One of the benefits of using our move management service is that you receive a complimentary Moving Facts Booklet. This booklet is sent to you within the first week of initial contact with CRS. In this booklet you will find useful information from how far in advance you need to begin planning your move to dealing with damage claims. So just to give you a little peep inside this valuable resource, today's topic from our Moving Facts is Packing Preparation. What some people don't understand is not everything in your cabinets and closets can go on a moving truck! So there is some preparation that needs to be done ahead of time to organize your belongings and get rid of things that you don't need anymore!
- Flammable, hazardous, or noxious material may NOT be transported by the movers. This would include: aerosol cans, paints, paint remover or cleaner, fire extinguishers, ammonia, ammunition, etc.
- Propane and butane tanks or bottles are no longer permitted to be transported with movers.
-If you have a car going on the truck, the gas tank should be 1/4 full or less. Any other gasoline engines must be emptied of oil and gas. Gas cans should be washed out to avoid fumes.
- You are responsible for removing any items that you intend to ship[ which are permanently affixed to the ceiling or walls of your home. If you are unable to do so, we recommend hiring someone to do it for you.
- You are responsible for removing items from an attic or crawl space unless there is adequate and safe access for the movers to enter these areas.
- Trash cans, barbeque grills that use charcoal and refrigerators/freezers must be cleaned prior to loading day.
- Disassembly and reassembly of your beds is a standard service provided by the movers. However, if you have any other pieces of furniture that require dismantling and reassembly you should ask the mover about the associated costs.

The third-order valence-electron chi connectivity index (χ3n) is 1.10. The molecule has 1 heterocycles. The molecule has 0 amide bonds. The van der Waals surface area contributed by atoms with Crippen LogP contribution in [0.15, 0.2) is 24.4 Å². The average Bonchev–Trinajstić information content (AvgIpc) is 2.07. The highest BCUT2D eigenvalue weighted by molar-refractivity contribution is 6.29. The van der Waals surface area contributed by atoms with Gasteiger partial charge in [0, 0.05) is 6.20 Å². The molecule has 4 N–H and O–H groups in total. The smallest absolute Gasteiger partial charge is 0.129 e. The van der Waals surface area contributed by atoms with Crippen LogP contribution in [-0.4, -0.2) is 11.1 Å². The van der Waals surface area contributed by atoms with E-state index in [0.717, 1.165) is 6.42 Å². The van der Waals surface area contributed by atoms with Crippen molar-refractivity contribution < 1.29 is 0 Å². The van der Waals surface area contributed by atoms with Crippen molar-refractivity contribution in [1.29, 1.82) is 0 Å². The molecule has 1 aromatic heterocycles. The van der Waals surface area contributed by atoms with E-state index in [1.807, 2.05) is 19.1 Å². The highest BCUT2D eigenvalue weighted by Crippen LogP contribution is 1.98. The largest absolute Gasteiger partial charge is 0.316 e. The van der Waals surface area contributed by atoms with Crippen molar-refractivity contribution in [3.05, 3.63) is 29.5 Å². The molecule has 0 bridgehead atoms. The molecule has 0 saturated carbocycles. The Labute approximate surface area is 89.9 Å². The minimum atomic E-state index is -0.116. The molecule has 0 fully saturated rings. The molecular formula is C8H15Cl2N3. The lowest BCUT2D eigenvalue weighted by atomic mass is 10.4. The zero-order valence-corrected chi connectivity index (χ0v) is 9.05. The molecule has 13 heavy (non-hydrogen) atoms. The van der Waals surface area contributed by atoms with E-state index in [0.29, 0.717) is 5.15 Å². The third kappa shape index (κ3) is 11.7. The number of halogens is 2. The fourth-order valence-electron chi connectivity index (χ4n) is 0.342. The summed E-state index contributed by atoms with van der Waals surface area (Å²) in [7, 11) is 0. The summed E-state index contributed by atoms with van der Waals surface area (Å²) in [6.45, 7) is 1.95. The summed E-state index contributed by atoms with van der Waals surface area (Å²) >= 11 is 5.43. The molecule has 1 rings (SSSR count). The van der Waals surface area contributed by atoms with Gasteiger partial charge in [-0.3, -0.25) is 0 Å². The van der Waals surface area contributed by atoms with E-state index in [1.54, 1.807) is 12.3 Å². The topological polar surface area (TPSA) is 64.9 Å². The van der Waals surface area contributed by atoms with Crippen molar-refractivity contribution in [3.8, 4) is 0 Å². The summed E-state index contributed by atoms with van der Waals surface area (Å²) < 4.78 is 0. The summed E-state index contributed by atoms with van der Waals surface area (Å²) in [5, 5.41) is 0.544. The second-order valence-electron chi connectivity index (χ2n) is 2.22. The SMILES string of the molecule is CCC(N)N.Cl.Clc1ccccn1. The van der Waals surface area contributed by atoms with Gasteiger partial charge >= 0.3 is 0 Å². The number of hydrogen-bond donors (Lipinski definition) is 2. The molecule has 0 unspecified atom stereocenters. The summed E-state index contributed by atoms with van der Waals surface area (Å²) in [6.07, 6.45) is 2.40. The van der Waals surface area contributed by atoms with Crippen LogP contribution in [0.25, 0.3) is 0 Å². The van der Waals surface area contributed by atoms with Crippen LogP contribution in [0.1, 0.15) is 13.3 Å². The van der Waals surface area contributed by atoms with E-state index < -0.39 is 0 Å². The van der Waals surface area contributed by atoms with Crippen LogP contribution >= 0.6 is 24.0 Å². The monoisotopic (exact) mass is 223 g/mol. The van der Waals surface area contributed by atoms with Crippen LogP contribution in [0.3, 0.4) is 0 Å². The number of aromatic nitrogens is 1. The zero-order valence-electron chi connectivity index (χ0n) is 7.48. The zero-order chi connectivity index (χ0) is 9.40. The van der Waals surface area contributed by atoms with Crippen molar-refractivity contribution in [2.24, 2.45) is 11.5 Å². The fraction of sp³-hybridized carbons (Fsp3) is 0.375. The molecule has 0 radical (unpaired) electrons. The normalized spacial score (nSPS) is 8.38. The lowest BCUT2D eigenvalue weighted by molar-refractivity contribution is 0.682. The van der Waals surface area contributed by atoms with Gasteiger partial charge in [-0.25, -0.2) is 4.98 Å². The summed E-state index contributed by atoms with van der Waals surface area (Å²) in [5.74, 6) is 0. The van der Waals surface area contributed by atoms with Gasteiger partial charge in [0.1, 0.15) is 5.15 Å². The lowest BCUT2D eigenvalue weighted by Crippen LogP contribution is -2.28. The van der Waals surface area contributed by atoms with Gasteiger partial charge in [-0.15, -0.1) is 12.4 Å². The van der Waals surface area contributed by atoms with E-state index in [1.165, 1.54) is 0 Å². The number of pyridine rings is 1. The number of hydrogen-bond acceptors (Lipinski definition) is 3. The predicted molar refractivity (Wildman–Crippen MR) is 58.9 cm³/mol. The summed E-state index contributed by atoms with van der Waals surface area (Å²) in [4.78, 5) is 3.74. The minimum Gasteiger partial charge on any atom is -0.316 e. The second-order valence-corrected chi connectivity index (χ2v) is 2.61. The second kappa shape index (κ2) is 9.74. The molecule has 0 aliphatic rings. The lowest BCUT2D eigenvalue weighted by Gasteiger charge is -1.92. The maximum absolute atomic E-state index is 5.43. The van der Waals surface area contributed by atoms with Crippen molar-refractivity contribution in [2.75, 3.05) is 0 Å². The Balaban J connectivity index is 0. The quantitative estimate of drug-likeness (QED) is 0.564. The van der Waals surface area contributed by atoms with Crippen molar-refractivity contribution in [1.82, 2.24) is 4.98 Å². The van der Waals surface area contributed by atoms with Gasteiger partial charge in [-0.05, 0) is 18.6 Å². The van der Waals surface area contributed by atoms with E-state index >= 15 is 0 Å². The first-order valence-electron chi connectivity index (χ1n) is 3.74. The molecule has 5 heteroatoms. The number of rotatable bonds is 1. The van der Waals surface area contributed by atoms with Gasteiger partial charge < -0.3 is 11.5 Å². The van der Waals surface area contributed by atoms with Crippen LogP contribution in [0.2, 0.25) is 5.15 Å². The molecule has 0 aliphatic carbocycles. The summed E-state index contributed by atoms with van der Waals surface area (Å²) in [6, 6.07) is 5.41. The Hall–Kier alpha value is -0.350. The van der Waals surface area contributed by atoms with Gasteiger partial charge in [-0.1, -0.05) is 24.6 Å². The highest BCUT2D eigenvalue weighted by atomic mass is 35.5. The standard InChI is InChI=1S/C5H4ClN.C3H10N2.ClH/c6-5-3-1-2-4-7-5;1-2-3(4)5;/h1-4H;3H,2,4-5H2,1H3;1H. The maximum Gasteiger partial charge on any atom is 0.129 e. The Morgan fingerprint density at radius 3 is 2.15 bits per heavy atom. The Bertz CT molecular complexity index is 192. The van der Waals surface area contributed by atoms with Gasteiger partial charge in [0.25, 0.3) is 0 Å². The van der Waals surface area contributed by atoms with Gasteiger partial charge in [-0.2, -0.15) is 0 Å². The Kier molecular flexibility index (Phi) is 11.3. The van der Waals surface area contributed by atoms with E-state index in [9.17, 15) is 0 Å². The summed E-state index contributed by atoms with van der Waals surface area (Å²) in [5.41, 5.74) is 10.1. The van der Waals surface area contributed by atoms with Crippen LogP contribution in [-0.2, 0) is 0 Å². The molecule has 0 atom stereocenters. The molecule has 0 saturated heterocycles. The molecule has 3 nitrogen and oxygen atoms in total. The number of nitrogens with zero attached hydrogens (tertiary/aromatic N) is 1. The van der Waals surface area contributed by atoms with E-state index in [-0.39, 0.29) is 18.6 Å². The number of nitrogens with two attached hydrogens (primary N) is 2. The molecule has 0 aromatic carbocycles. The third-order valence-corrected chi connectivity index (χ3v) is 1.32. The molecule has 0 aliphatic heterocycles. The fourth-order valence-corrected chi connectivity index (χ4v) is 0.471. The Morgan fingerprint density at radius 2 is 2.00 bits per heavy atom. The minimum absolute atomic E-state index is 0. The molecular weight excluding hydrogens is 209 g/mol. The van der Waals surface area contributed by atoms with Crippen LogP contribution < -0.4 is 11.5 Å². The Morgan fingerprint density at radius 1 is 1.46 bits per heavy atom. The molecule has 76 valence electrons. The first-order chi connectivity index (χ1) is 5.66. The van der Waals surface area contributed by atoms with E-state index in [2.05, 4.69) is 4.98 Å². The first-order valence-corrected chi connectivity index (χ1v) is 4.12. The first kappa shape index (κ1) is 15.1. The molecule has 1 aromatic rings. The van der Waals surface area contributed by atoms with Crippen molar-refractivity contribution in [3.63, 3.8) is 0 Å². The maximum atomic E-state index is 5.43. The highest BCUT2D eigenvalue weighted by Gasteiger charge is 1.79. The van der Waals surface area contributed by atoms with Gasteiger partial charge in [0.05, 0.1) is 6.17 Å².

-When furniture is disassembled be sure to have heavy duty baggies available for the parts and pieces that will be necessary for reassembly of the items. Make sure you or the movers securely tape the baggies to the corresponding piece of furniture.
-The movers will transport plants ONLY under the following circumstances: if the relocation is less than 150 miles, does not involve storage, and the plants require no in transit maintenance.
- If you are moving a computer, contact your local computer store for directions on securing the hard drive and other delicate items for transport.
-Bulky articles such as grandfather clocks, pool tables, large glass tables, sculptures, large paintings etc. will often require custom crating by the mover. Be sure to show any such items to the mover representative.
- Pack a small box with tools (i.e. hammer, Philips head and flat head screw drivers, tape, utility knife, etc.) and keep handy for any last minute needs. This box should also be accessible when you reach your new home.
These are just a few tips for a successful move and our Moving Facts Booklet is packed with useful information such as this!
Wednesday, January 6, 2010
7 Smart Steps Every New Homeowner Should Take
By Amy Fontinelle of Investopedia
1) Don't overspend on furniture and re-modeling- Think of the new monthly expenses that will accrue as a homeowner; trash, water, snow removal etc
2) Don't ignore important maintenance items- It may not be a big deal now, but to fix a problem in the beginning is cheaper and safer
3) Hire qualified contractors- You may think that you can do it yourself, but to hire someone more experienced and qualified could save you time and money in the long run! The fix or problem is less likely to be an issue in the future if done correctly the first time.
4) Get help with your tax return- You may have done your own taxes in the past, but as a homeowner there are several deductions you may be eligible for. An accountant will be able to maximize your tax return.
5) Keep receipts for home improvement- If you save your receipts from improvements on the home, you can use these costs to increase your home's basis, which can help you to maximize your tax-free earnings on the sale of your home.
6) Don't confuse a repair with an improvement- If you move into a house and have to fix a few broken things, that is considered a repair... not improvement. Yes your house will be worth more after those repairs, but the IRS considers repairs to be part and parcel of homeownership — something that preserves the home's original value but does not enhance its value.
7) Get properly insured- There are several different types of insurance to be purchased when owning a home. Besides the mandatory homeowners insurance, there are other things to consider such as life insurance, disability, and excellent car insurance.
Tuesday, January 5, 2010
Monday, January 4, 2010